Deed restrictions are written agreements limiting how the property of a community can be used. Both private and public communities have these restrictions, but the restrictions for the former are typically more stringent. This is because HOA communities have a defined aesthetic and code of conduct that subsequently lends to creating a unique community appeal. However, the board or its homeowners association management company may spend more time enforcing the restrictions than would a municipality. When board members or HOA services have difficulty enforcing deed restriction violations (DRVs), the strategies below can help improve the situation.
Make compliance seem positive. Homeowners may choose to live in a planned community for the benefits of sustained property value, security services, and private recreation, but maintain they are still independent as homeowners. At some point, many residents decorate or use their property in a way that violates a restriction, but restoring compliance need not make them feel annoyed or frustrated.
For HOAs, the key is to make compliance seem positive and not negative. Showing proof of improved real estate value, pointing out the uniqueness of the community’s aesthetic compared to other neighborhoods, and showing how the time and money spent enforcing deed restrictions could be better spent developing the community are ways to point out reasons for implementing beneficial compliance guidelines.
Address violations promptly. Violations will inevitably occur. When they do, board members or the manager should have violations promptly addressed. Some trusts have a statute of limitations for addressing deed restriction violations, but even when there are no time constraints, letting a violation persist could present the appearance of favoritism toward the violator. If a resident can paint his or her vestibule purple, can the neighbor not paint his or her tool shed red? These types of questions can be avoided when HOA boards promptly address deed restriction violations.
Take a polite but firm approach. The board or the homeowners association management company should refrain from becoming overaggressive in communicating deed restriction violations. Depending on the source of the violation, the homeowner might feel stung by even the kindest communication. With this in mind, board members or the HOA services provider should use a friendly approach when reaching out to violators. In many cases, a polite letter can prevent a standoff that ends in legal action.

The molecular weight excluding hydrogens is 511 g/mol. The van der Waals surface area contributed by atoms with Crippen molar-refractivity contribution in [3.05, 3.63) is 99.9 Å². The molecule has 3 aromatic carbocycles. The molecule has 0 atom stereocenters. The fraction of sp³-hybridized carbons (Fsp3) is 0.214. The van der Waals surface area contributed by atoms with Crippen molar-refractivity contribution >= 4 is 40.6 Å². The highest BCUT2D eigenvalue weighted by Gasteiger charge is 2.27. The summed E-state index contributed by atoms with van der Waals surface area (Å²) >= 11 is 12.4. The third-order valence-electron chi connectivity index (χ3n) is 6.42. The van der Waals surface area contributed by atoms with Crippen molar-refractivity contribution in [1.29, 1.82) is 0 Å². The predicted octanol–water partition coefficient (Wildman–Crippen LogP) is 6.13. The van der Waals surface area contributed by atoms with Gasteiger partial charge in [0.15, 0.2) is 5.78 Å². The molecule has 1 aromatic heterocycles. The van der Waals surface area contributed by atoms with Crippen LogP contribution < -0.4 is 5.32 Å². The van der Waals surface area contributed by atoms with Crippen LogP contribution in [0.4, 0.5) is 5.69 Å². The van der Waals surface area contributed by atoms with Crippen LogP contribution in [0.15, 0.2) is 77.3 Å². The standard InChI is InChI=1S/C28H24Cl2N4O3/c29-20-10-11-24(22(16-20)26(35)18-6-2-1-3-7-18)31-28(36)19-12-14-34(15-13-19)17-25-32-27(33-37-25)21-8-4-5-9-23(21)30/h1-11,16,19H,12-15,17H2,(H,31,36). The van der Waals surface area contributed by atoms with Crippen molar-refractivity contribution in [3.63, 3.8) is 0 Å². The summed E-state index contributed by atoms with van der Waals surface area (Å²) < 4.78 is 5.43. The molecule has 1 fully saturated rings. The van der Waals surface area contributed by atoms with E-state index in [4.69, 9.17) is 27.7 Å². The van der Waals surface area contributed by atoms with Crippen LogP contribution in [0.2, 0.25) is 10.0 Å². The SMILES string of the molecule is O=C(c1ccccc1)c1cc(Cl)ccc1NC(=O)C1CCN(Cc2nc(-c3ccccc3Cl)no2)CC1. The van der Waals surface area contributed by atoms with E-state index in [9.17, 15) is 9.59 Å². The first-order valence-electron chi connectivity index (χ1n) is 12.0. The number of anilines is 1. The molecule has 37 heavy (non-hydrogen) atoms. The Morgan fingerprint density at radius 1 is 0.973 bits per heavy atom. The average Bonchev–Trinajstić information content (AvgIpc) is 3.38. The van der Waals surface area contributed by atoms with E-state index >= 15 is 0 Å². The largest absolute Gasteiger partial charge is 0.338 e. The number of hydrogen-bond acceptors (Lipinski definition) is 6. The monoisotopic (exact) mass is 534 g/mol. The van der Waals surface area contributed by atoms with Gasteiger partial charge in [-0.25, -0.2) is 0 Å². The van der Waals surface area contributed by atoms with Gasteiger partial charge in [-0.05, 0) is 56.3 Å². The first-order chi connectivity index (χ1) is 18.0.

A possible warning of legal action. If a homeowner refuses to bring his or her property into compliance, a stronger message might need to be sent—perhaps the warning of potential legal action. No board member or HOA manager wants to have problems elevate to this level, and more often than not issues do not reach this drastic stage. However, in rare circumstances, seeking legal action may be warranted, depending on the language in the governing documents of the community.
Use management resources. Addressing deed restriction violations may be difficult for board members. They often know the violators personally, and may feel they lack the objectivity or tenacity to enforce compliance. In such situations, a homeowners association management company that offers a full line of HOA services can be especially helpful. The company will provide professional, discreet communication in the best interest of the community. If a violation persists despite friendly measures to resolve it, the company will take the necessary steps to resolve the matter legally.
If there happens to be a standing disagreement between the homeowners association and a resident, both parties should consult the binding agreement within the governing documents to which all residents agree before moving into a community with an established HOA. If a resident continues to be disagreeable, the management company should politely point out they are simply abiding by the enforcement policies to which all parties involved must adhere. The management company should articulate the policies and guidelines of which they are enforcing to the resident. If the resident is reasonable, then any potential incident should be immediately quelled, based on the established and previously agreed on policies and guidelines.
This article is provided by RealManage.